Unnecessary Tethering

Many of us have experienced the unpleasantness of a “team-building” exercise. During such events, either (a) we embrace it because it is “easier” than “real work” or (b) we find ourselves annoyed. In this scenario, (a) should eventually go to (b) for those that are logical. If you are quagmired in (a), you need not read any further.

If you prefer accomplishment to selection of tasks, this article is not for you

What exactly do “team-building” activities accomplish? George Carlin has one broad hypothesis. Not that he is wrong, but Barbara Ehrenreich has another hypothesis that is more nuanced and hits closer to the mark. Like most effective forces, these exert their control imperceptibly. You may need a pair of special glasses to see the marionette strings, but they’re there.

The strings are often self-made, sadly enough. All that one needs is a little motivation in the right direction, and hidden commands take over. You’re not the Manchurian candidate. In this scenario, there’s not even an attempt at subterfuge.

With just a little operant conditioning, triggered the right way, serious consequences emerge. This is called a token economy. It functions much like a real economy, in all its error-prone glory. And just like the real economy, material achievement takes priority over all else, creating a mindset of gaining wealth and forgetting all but self. In both forms of economy, the tokens are meaningless. They are only valuable because we choose to give them meaning. And we make that choice as a distraction from the fear of confronting boredom that would otherwise motivate our actions. We run from boredom because it reminds us from the fact that eventually it all goes back in the box after your own individual game is over. You can’t take it with you. No one here gets out alive.

“Boredom rests upon the nothingness that winds its way through existence; its giddiness, like that which comes from gazing down into an infinite abyss, is infinite.” – Søren Kierkegaard

Amidst all this arbitrarily imposed competition, people forget the initial boundaries. A simulacra is established and the system becomes naturalized. People eventually call out for interpretations of a sense of “fairness” – but this is a highly contingent system. As such, morality is placed upon a subjective backing, which cannot possibly withstand the amount of objective scrutiny it needs to undergo by linguistically conscious animals such as ourselves.

When the unjust is labeled as such, and the people making claims for justice are denied other routes of action, violence emerges as a rectifier. The goals that were formerly just fantasized about are finally brought to reality. But large displacements require large forces, and so the imposition of a new rule requires a form of extreme sustained violence. Such violence externalizes the obstacles that need to be defeated, and the milieu is reinvented in unpredictable ways in attempts to eliminate these obstacles. This combination of externalization of inner obstacles and subsequent reordering of the surrounding landscape to accommodate a solution is well known to us, but in another form: nightmares.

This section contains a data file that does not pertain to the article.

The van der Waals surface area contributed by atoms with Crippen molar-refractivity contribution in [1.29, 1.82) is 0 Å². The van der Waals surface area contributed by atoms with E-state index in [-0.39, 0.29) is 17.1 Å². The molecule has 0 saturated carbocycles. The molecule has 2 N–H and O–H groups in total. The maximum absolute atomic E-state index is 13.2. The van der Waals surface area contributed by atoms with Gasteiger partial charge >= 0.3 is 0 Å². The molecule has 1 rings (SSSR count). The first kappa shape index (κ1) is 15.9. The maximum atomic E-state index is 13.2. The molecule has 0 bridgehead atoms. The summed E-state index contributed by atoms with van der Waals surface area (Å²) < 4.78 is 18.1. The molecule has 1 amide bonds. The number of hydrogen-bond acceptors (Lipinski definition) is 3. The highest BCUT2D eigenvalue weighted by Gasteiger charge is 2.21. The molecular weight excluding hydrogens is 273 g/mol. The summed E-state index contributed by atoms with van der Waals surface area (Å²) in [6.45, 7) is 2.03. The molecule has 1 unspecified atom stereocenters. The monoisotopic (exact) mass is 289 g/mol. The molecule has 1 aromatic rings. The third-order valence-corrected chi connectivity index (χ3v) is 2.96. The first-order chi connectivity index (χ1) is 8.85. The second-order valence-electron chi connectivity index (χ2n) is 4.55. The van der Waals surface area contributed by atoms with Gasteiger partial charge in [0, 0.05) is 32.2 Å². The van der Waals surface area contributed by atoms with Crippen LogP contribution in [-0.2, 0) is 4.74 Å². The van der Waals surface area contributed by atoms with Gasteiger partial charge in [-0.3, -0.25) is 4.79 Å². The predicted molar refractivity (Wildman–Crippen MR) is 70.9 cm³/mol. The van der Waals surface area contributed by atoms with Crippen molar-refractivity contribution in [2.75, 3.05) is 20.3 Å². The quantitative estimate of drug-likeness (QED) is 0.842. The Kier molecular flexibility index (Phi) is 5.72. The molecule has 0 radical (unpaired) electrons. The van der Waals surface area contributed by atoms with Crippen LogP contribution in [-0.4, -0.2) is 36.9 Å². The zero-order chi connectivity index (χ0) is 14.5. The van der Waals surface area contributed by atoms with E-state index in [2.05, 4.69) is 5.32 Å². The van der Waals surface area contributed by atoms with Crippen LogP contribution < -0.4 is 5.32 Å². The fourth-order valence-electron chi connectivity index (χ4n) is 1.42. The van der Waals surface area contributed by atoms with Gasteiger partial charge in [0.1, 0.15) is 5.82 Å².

Only to those trying to be just

Thus, the modern predicament has emerged, with its complicated web of interactions designed to avoid both boredom and nightmares. What has emerged instead is also problematic.

Our ontology is Panglossian – we assume that some inventor, some businessman, or some politician will bring out the solutions we need instead of bringing ourselves to that point of motivated effectiveness.

We privilege epistemic fideism and obscurantism as we hand over more and more intellectual terrain to these same people who are trusted to bring “solutions”.

Socially, we are cynical towards power – so cynical to all forms of power, including our own, that we make no demands to change the status quo, but instead assume it ad infinitum even when we desire change.

Ethically, we resign ourselves to making each person fungible instead of a uniquely contributing individual – we assume each person is one piece in our game, instead of each person possessing their own.

However, as I’ve written before, I don’t think there is an evil human nature (if there is a human nature at all). I do think it is true that people, when acting as agents with minimal coercion, tend to resist social structures that mold persons unfavorably.

That means ditching the superficial “team-building” exercises and going for something deeper instead.





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